Later today, the U.S. Air Force will choose a contractor to build its next stealth bomber in what is projected to be the Pentagon’s biggest defense project in a decade. The $55 billion (at minimum) Long Range Strike-Bomber program will eventually replace America’s aging fleets of B-52, B-1, and B-2 stealth bombers with 100 new stealthy, cutting-edge strike aircraft built by either Northrop Grumman or a collaboration between Lockheed Martin and Boeing.
But if you’re the Air Force, how do you ensure that your latest combat jet program doesn’t wind up in the acquisition death spiral, beset by cost overruns, development delays, and Congressional inquiries? You tap the USAF’s Rapid Capabilities Office, the secretive 80-person panel that has shaped some of the Air Force’s most ambitious technologies over the past decade.
Created in 2003, the Rapid Capabilities Office is a little known group of officers and experts that is structured to circumvent the Air Force’s traditional acquisition bureaucracy and meld existing technologies with near-term operational needs. In other words, the RCO exists to deliver what the Air Force’s acquisition chief calls “eye-watering capabilities,” and on a shoestring if at all possible.
In theory, at least.
“It’s got our best people there,” William LaPlante, the Air Force’s assistant secretary for acquisition, told reporters at the Pentagon last week. “They love their jobs.”
The RCO functions somewhat differently than other Pentagon technology shops, which often start with a wish list of priorities or capabilities and then work to build technologies around them. While that can produce bleeding-edge weapons, the method is also prone to cost overruns and delays as brand new technologies are prototyped, tested, and refined for the first time. Such programs also often suffer from what’s known as “requirements creep,” in which military planners continue to evolve their technology wish list even as the development program is underway.
Examples of this are not hard to come by. The last time the Air Force built a long range bomber—the B-2 Spirit stealth bomber developed by Northrop Grumman in the 1980s—delays and ballooning costs were later exacerbated by budget cuts as the Cold War ended. Just as the iconic bat-wing B-2 went into production the Pentagon significantly cut the number of aircraft it wanted, sending the cost per aircraft soaring to nearly $2 billion. More recently, Lockheed Martin’s $400 billion F-35 Joint Strike Fighter program has earned the dubious distinction as the world’s most expensive weapon system, as early development delays, design flaws, and technology glitches have driven its price tag skyward.
Made up of Air Force officers, acquisition professionals, and aircraft maintainers, the RCO instead places a premium on moving quickly from concept to reality. It will often rely on existing equipment rather than commissioning something new. The RCO also maintains a direct line to decision-makers in the Pentagon, reporting to a board of directors chaired by the Pentagon’s acquisitions chief and staffed by the secretary of the Air Force, the Air Force chief of staff, and the Air Force assistant secretary for acquisition.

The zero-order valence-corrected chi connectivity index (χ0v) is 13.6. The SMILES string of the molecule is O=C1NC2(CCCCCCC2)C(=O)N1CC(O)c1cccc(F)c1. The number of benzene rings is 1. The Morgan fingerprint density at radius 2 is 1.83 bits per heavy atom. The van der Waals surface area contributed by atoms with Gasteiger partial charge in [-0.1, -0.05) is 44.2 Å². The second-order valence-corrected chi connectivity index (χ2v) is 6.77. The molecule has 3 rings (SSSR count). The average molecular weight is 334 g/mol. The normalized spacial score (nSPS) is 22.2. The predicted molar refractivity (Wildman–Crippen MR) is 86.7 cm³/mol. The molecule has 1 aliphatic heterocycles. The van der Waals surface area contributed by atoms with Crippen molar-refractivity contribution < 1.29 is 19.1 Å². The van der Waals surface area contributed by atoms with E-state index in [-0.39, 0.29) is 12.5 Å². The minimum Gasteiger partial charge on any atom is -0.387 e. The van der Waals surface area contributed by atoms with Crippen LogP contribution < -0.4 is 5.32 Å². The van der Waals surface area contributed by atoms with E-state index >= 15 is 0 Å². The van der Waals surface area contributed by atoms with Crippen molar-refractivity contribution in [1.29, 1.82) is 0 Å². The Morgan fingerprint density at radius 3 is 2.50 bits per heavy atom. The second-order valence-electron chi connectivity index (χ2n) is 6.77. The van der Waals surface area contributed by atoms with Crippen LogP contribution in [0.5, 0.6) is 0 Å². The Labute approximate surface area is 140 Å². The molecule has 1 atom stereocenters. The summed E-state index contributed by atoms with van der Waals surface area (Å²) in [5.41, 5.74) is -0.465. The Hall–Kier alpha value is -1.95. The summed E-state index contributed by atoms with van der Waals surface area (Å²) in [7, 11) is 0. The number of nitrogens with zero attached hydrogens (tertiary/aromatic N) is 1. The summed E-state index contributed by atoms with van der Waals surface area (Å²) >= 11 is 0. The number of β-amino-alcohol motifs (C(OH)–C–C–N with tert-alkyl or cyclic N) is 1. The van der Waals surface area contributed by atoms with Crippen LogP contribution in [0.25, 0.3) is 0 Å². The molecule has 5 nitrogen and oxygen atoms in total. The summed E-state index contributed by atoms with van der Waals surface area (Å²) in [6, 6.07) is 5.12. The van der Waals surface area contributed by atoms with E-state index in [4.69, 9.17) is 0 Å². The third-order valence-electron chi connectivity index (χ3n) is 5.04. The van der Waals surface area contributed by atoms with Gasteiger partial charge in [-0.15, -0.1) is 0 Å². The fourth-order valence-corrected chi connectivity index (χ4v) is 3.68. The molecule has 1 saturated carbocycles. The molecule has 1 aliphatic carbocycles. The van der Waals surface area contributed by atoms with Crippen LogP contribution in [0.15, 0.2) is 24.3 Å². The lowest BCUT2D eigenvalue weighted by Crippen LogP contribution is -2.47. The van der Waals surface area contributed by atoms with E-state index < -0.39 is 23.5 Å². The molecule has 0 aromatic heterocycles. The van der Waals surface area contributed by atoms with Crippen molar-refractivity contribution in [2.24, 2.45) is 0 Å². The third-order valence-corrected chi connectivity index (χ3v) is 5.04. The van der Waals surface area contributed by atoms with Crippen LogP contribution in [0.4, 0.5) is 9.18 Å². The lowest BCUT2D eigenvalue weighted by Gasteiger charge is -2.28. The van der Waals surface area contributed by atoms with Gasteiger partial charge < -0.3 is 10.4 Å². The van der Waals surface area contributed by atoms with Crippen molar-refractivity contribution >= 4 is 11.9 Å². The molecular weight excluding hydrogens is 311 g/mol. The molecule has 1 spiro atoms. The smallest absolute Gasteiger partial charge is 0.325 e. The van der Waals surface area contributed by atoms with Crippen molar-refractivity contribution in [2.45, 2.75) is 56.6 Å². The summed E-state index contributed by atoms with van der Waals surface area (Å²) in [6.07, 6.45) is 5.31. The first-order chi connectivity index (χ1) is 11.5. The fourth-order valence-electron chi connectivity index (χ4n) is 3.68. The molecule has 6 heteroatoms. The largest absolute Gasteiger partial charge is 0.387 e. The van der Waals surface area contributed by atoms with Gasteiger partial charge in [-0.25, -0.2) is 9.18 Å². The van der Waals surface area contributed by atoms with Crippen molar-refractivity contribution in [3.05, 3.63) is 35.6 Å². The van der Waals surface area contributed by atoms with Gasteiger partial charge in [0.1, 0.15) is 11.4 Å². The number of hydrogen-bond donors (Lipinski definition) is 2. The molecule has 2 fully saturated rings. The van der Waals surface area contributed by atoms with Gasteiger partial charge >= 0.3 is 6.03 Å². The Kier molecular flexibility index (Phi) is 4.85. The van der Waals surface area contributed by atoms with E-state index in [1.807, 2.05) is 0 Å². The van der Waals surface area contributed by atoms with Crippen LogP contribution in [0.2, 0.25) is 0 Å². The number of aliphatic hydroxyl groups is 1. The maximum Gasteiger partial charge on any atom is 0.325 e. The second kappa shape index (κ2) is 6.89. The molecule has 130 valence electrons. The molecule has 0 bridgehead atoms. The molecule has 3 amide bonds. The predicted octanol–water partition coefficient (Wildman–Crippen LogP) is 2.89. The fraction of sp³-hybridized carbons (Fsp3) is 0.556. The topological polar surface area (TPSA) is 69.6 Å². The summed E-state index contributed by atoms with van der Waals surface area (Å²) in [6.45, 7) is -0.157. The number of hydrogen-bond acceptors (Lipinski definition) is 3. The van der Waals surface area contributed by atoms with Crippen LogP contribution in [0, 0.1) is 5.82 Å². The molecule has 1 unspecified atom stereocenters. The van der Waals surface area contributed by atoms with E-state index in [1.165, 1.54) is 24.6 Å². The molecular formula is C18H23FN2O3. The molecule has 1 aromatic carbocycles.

Prior to the 2005 Presidential Inauguration, the RCO developed significant upgrades to the air defense system protecting Washington, D.C., from incoming aerial threats—and did so in just nine months. It also developed a special ground-based beacon system that visually warns pilots that wander into restricted airspace around the capital. Perhaps most notably, the RCO worked with Boeing in developing the secretive X-37B, an unmanned, robotic space shuttle capable of spending more than a year in orbit while performing classified maneuvers.
Those are the things we know about. The RCO reportedly guides a number of secret technology programs of which the latest Long Range Strike-Bomber is likely the most high-profile—a sign that the Air Force is serious about keeping the program on schedule and on budget.
“From the very start, we’ve had secretary of defense guidance on the fundamental capabilities required for the nation and our chief of staff continues to serve as the requirement’s owner,” RCO director Randall Walden told the House Armed Services Committee last month. “Additionally, the program and the user personnel have been working side-by-side in the same office since the very beginning. We drastically slashed the bureaucracy normally involved in getting a program to stable requirements.”
It’s an arrangement more in line with the typical Chief Technology Officer-CEO relationship within a tech company than the Pentagon’s conventional weapons procurement process. And it should bear positive results, Walden insisted. While many big-ticket acquisition programs suffer from overreach as planners at the top of the acquisition hierarchy pile on unrealistic demands, the RCO keeps the program rooted in practicality.
“We put only mature capabilities on LRS-B as opposed to every good idea technology,” Walden promised the House committee, referring to the Long Range Strike-Bomber. “In short, it does not have to be everything for everyone.”
Speaking to reporters last week at the Pentagon, LaPlante seemed optimistic that those mature technologies can be melded into a new airplane—one that out-classes enemy air defenses—without breaking the bank. And just because a technology is mature, he said, doesn’t mean it’s dated or less-than sophisticated.
“Just because they’re existing and mature doesn’t mean that they’re in the open,” LaPlante said. “It doesn’t mean that any of you even know about them.”
The contract award announcement is expected after close of markets today. But it will take years before we know whether the Long Range Strike-Bomber comes in at budget — or is just another Pentagon program run amok.
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